“Our main estimate is that there will be no change in the number of members contributing to the political fund. We do not have reliable data to estimate any changes in the proportions contributing”.
On Page 75, it states:
“We have no evidence of whether there would be substantial attrition in membership participation … of active opting-in after 5 years. Therefore we have assumed no attrition”.
How on earth is it possible to say on the one hand that there is no evidence and on the other reach a conclusion which is based on no evidence? That is pretty fuzzy thinking to my mind. In contrast, the rigorous assessment by the noble Lord, Lord Burns, and his committee colleagues, conducted after considerable evidence-taking and questioning, led to a different conclusion on the impact of going back to an opt-in process. Even without taking into account the Government’s hurdles on opt-in of having to put it in writing on paper within three months, retrospectively including all new and existing members, and renewing every five years, the Select Committee still came to the conclusion that this,
“could have a sizeable negative effect on the number of union members participating in political funds”.
As we heard from the noble Lord, Lord Burns, and the noble Baroness, Lady Drake, the Government’s own behavioural analysis unit—or “Nudge Unit”—confirmed the evidence from Dr David Halpern that he would expect participation rates to be lower. He said:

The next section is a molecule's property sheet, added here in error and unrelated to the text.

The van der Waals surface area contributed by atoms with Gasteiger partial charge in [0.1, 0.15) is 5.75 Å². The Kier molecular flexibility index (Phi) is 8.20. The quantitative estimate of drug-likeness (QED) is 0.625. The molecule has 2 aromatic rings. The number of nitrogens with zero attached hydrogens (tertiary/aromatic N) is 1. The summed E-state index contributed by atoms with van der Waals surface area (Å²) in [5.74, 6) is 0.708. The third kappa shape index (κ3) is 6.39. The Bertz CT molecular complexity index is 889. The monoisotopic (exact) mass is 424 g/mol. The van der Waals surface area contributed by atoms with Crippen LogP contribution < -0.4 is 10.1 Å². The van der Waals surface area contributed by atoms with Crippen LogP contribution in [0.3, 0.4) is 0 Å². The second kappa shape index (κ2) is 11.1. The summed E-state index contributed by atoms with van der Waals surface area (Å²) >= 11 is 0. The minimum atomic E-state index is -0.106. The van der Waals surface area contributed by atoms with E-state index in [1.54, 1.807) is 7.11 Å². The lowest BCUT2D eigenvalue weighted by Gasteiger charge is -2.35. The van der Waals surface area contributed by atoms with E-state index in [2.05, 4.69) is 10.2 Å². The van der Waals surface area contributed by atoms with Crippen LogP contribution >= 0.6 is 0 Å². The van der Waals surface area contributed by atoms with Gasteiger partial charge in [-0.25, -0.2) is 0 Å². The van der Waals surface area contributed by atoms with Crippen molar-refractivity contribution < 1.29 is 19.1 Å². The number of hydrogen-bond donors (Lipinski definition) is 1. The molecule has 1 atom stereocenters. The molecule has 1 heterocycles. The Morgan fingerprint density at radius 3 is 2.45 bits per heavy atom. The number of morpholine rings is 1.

“Yes, substantially so—20 or 30 percentage points lower”.
The Government have insisted that the impact assessment did not consider the impact on political parties because the Bill—I quote the exact words that the Government used—“is not about” them. That point has been made repeatedly in debate, parliamentary Answers, and in evidence to the Select Committee. I struggle with this, and not just because so much of the evidence points to the contrary. Page 62 of the Government’s impact assessment deals with the reporting of expenditure from political funds and lists the six categories of spending. Top of that list in the Government’s own impact assessment is:
“Contributions to the funds of a political party”.
So how on earth can the Government claim that contributions to a political party would not be affected, and therefore would not even be considered by the impact assessment, when that very same impact assessment puts such contributions at the top of the list of the use of political funds? Again, this is pretty fuzzy logic. That comes back to my point about there being a duty in government impact assessments to consider all and any consequences.
The essential question here is: what effect will the political fund changes have? The Select Committee’s report is again very clear. It states on page 25: